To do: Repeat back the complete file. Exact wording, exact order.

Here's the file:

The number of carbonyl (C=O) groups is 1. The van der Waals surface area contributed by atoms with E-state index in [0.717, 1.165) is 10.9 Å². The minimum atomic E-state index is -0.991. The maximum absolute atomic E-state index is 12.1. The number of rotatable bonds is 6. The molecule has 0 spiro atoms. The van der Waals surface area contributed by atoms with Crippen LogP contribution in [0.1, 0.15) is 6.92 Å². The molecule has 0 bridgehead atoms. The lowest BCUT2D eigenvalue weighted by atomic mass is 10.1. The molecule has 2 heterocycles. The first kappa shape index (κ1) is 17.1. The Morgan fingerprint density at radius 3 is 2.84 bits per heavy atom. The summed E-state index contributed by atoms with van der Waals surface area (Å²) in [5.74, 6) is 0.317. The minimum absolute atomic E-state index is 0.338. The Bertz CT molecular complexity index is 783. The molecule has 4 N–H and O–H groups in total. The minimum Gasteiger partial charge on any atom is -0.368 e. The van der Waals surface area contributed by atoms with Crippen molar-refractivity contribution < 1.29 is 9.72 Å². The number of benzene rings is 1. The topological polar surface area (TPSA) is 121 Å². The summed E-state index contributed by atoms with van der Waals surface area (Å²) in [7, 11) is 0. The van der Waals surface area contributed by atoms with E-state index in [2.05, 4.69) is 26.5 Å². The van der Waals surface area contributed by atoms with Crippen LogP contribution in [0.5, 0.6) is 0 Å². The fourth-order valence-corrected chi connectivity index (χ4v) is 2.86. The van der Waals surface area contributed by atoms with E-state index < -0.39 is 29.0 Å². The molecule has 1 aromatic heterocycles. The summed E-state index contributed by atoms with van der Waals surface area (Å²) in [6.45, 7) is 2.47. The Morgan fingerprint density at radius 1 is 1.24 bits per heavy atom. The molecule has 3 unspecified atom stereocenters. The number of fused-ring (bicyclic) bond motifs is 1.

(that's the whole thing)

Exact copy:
The number of carbonyl (C=O) groups is 1. The van der Waals surface area contributed by atoms with E-state index in [0.717, 1.165) is 10.9 Å². The minimum atomic E-state index is -0.991. The maximum absolute atomic E-state index is 12.1. The number of rotatable bonds is 6. The molecule has 0 spiro atoms. The van der Waals surface area contributed by atoms with Crippen LogP contribution in [0.1, 0.15) is 6.92 Å². The molecule has 0 bridgehead atoms. The lowest BCUT2D eigenvalue weighted by atomic mass is 10.1. The molecule has 2 heterocycles. The first kappa shape index (κ1) is 17.1. The Morgan fingerprint density at radius 3 is 2.84 bits per heavy atom. The summed E-state index contributed by atoms with van der Waals surface area (Å²) in [5.74, 6) is 0.317. The minimum absolute atomic E-state index is 0.338. The Bertz CT molecular complexity index is 783. The molecule has 4 N–H and O–H groups in total. The minimum Gasteiger partial charge on any atom is -0.368 e. The van der Waals surface area contributed by atoms with Crippen molar-refractivity contribution < 1.29 is 9.72 Å². The number of benzene rings is 1. The topological polar surface area (TPSA) is 121 Å². The summed E-state index contributed by atoms with van der Waals surface area (Å²) in [7, 11) is 0. The van der Waals surface area contributed by atoms with E-state index in [2.05, 4.69) is 26.5 Å². The van der Waals surface area contributed by atoms with Crippen LogP contribution in [0.5, 0.6) is 0 Å². The fourth-order valence-corrected chi connectivity index (χ4v) is 2.86. The van der Waals surface area contributed by atoms with E-state index < -0.39 is 29.0 Å². The molecule has 1 aromatic heterocycles. The summed E-state index contributed by atoms with van der Waals surface area (Å²) in [6.45, 7) is 2.47. The Morgan fingerprint density at radius 1 is 1.24 bits per heavy atom. The molecule has 3 unspecified atom stereocenters. The number of fused-ring (bicyclic) bond motifs is 1.